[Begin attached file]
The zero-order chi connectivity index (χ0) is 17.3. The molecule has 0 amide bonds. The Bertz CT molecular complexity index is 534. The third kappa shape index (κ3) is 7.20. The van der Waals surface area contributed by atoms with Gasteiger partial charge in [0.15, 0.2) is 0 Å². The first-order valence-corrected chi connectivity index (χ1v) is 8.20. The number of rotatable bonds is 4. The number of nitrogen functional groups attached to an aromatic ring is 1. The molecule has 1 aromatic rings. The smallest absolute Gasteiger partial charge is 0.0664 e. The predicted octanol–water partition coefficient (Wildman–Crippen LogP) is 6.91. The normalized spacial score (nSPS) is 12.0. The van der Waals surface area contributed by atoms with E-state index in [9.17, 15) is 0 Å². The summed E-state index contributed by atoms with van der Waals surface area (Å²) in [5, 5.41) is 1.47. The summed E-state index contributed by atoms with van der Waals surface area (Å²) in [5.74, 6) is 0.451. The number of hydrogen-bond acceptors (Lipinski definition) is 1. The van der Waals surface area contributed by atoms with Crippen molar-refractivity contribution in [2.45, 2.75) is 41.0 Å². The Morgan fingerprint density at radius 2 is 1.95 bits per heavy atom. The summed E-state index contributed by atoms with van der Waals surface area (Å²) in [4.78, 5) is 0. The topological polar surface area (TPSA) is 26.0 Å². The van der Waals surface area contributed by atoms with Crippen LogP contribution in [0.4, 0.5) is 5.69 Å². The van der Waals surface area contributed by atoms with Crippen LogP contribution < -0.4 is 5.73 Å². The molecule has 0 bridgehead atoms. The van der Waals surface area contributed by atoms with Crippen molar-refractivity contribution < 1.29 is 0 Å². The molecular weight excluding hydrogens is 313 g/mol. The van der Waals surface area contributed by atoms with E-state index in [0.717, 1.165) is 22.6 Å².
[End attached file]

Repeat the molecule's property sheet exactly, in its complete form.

The zero-order chi connectivity index (χ0) is 17.3. The molecule has 0 amide bonds. The Bertz CT molecular complexity index is 534. The third kappa shape index (κ3) is 7.20. The van der Waals surface area contributed by atoms with Gasteiger partial charge in [0.15, 0.2) is 0 Å². The first-order valence-corrected chi connectivity index (χ1v) is 8.20. The number of rotatable bonds is 4. The number of nitrogen functional groups attached to an aromatic ring is 1. The molecule has 1 aromatic rings. The smallest absolute Gasteiger partial charge is 0.0664 e. The predicted octanol–water partition coefficient (Wildman–Crippen LogP) is 6.91. The normalized spacial score (nSPS) is 12.0. The van der Waals surface area contributed by atoms with E-state index in [9.17, 15) is 0 Å². The summed E-state index contributed by atoms with van der Waals surface area (Å²) in [5, 5.41) is 1.47. The summed E-state index contributed by atoms with van der Waals surface area (Å²) in [5.74, 6) is 0.451. The number of hydrogen-bond acceptors (Lipinski definition) is 1. The van der Waals surface area contributed by atoms with Crippen molar-refractivity contribution in [2.45, 2.75) is 41.0 Å². The Morgan fingerprint density at radius 2 is 1.95 bits per heavy atom. The summed E-state index contributed by atoms with van der Waals surface area (Å²) in [4.78, 5) is 0. The topological polar surface area (TPSA) is 26.0 Å². The van der Waals surface area contributed by atoms with Crippen LogP contribution in [0.4, 0.5) is 5.69 Å². The van der Waals surface area contributed by atoms with Crippen LogP contribution < -0.4 is 5.73 Å². The molecule has 0 bridgehead atoms. The van der Waals surface area contributed by atoms with Crippen molar-refractivity contribution < 1.29 is 0 Å². The molecular weight excluding hydrogens is 313 g/mol. The van der Waals surface area contributed by atoms with E-state index in [0.717, 1.165) is 22.6 Å².